Details for Tomorrow’s Forum

The Monitors’ forum will be held tomorrow evening.  Here are details about the event:

Date: Thursday, October 1, 2015

Location: Town of Ramapo Cultural and Performing Arts Center (64 N. Main Street, Spring Valley)

Time: 7:00PM-9:00PM

Parking: Memorial Park Parking Lot

The agenda for the forum is as follows:

(1) Welcoming remarks by Regent Judith Johnson

(2) Brief presentation by the Monitors

(3) Questions/comments from the audience until 9pm moderated by the League of Women Voters of Westchester County.  In order to ensure that as many people as possible have the opportunity to speak and/or ask comments, speakers will be limited to 1 minute to make their comment or ask their question.  Speakers will be chosen on a random basis.

We will have translation services available for Spanish-speakers.  Tendremos servicios de traducción en español.

We look forward to seeing you there.

Details for Tomorrow’s Forum

Productive meetings with district’s elected representatives

Shortly after their appointment, the Monitors had the opportunity to meet with East Ramapo’s elected representatives in federal and state government.

We appreciated the opportunity to speak with these dedicated leaders and look forward to continuing to work with each of them as our work in the district progresses.

Representative Nita Lowey

Lowey

Assemblymember Ellen Jaffee

Jaffee

Assemblymember Ken Zebrowski

Zebrowski

State Senator David Carlucci

Embedded image permalink

Productive meetings with district’s elected representatives

Preliminary information about the Monitors’ upcoming public forum

During their presentation at this month’s Board of Regents meeting, the Monitors announced that they will be hosting a public forum for the purpose of hearing directly from the East Ramapo community, including from parents, educators, students, and interested community stakeholders.

Here are the preliminary details for the forum:

Date: Thursday, October 1, 2015

Location: Town of Ramapo Cultural and Performing Arts Center (64 N. Main Street, Spring Valley)

Time: 7:00PM-9:00PM

Parking: Memorial Park Parking Lot

We look forward to seeing you there and hearing directly from the community.  Please check back here regularly for further updates about this forum.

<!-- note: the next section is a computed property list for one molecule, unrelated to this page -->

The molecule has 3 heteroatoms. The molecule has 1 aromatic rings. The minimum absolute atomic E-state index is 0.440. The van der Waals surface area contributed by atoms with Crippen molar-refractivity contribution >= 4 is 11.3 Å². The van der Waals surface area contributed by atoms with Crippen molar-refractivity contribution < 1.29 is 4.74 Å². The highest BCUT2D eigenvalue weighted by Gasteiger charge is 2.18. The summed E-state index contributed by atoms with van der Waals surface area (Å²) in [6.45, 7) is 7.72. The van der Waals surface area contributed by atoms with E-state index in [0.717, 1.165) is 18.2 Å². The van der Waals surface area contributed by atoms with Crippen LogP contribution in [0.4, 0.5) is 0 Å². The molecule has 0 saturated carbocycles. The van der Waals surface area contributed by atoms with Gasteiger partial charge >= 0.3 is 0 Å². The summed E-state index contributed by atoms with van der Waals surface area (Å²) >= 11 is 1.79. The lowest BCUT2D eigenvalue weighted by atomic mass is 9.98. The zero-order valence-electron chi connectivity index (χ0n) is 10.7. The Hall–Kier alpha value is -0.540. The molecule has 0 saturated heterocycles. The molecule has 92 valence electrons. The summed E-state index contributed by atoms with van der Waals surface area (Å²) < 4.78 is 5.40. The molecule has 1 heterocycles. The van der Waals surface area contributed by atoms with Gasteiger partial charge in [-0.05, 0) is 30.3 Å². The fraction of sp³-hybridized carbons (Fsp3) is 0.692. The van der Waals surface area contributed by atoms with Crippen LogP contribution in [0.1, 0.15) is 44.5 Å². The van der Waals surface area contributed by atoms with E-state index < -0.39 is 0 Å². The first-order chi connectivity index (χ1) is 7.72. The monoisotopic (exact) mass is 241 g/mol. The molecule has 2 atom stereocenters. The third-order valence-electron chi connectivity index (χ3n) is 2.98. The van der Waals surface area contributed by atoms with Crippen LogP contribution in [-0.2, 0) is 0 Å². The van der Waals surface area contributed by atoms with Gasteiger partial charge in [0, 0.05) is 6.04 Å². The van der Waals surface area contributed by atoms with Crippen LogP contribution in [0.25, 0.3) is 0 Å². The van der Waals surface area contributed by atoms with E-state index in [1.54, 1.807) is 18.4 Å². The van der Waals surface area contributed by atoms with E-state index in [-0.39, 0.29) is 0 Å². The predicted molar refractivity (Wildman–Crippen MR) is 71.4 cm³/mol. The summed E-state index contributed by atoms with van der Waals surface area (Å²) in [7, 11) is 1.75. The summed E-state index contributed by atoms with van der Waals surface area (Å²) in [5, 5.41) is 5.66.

-Dennis, Monica, and John

Preliminary information about the Monitors’ upcoming public forum

Monitors report to the Regents

On Wednesday, September 16, the East Ramapo Monitors presented to the Board of Regents to discuss their findings and actions thus far, as well as their next steps. ER presentation

The Monitors presented a powerpoint to the full Board and a webcast of the presentation is available on the Regents website (go to minute 23:30 for the beginning of the East Ramapo discussion).

For coverage of the Board of Regents meeting, please see this report in LoHud: Monitor Cites Progress on E. Ramapo Review

-SED Communications

Monitors report to the Regents

Welcome to the East Ramapo Monitors’ Blog

Thank you for visiting this site.  We are excited to offer this platform to provide the East Ramapo community with updates about the work of the Monitoring Team appointed by State Education Commissioner MaryEllen Elia.

The Monitoring Team has already been active in the district, meeting with community members, parents, students, teachers, principals, board members, and district central staff.  They have attended board meetings, conducted school visits, and toured facilities needing upgrades.

As the Team’s work continues to ramp up, we encourage you to check in here often to learn about their findings and their work to improve the educational and operational functions of the district.

For the time being, you can view the biographies of the three Monitors, as well as recent news coverage of their appointment and mission.

Thanks for visiting!